• an emphasis on the importance of family and friendship, no matter how rocky the relationship, or how difficult things might be
  • a particular hobby or interest that the main character has a real passion for – and it’s not always healthy

So far this formula has worked very well for Quick – and Boy21 is no exception. It’s very much his writing – simple yet unique, thoughtful and very centered around character development. When we first meet Finley, he tells us the short, sweet story of how he met his girlfriend, Erin. They have known each other since they were kids, and their relationship to me felt so genuine. They’re so supportive of each other with their basketball careers. The one element I didn’t quite understand of their relationship was that they broke up every basketball season, then got back together after. I understand why, so they wouldn’t distract each other, but I don’t really understand how they could do it if their relationship was so great. Or maybe that’s the point, they’re so trusting and comfortable with each other that they know three months not even talking each year will be fine?

Russ’ introduction, on the other hand, was crazy. And very sad. Convinced that he is in fact an alien called Boy21, who will be ‘collected’ by his parents in a few months, he refers to Finley as ‘Earthling’ and asks him questions such as where his ‘dwelling pod’ is. Neither Finley, nor the reader, know whether Russ is actually convinced that he is an alien or whether he has just put up this very elaborate front to try and keep the pain of his parents’ murder away – and it’s heartbreaking. In his more lucid moments, Russ proves to be a great friend, and in a strange role reversal, manages to coax Finley out of his shell.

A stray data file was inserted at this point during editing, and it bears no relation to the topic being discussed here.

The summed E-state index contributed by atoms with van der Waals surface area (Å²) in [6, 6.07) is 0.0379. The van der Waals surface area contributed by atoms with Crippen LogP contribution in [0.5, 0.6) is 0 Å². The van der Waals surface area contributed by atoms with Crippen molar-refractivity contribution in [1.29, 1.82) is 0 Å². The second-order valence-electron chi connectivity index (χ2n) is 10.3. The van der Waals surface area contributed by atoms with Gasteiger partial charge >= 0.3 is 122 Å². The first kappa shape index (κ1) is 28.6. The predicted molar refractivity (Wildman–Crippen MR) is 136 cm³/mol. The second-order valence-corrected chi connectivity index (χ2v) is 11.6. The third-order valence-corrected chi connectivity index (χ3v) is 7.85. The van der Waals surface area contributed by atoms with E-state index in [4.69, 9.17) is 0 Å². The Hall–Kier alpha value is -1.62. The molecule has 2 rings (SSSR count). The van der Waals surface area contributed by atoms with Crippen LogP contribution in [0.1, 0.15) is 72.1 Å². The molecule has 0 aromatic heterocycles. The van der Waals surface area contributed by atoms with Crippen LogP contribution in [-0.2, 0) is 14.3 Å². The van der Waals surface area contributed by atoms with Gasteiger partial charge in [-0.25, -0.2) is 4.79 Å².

Although Finley was at times a rather spineless character – his main ambition seemed to be to follow Erin around wherever her basketball career might take her, and stay with her for the rest of his life – he was a genuinely selfless guy, prepared to help out Russ, even if his very presence threatened one of the things that meant most to Finley – his place on the basketball team.

Overall, a wonderful story about how different people deal with loss, and a great coming of age tale. My main complaint was that I was bit lost amongst the basketball terminology at times, but that’s about it! A definite recommendation for anyone who has previously enjoyed Quick’s works, as well as those of YA contemporary authors such as John Green.

Review

Review: This One Summer by Jillian Tamaki & Mariko Tamaki

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4 out of 5 stars | Goodreads

I received a copy of this book for free from the publisher, in exchange for an honest review.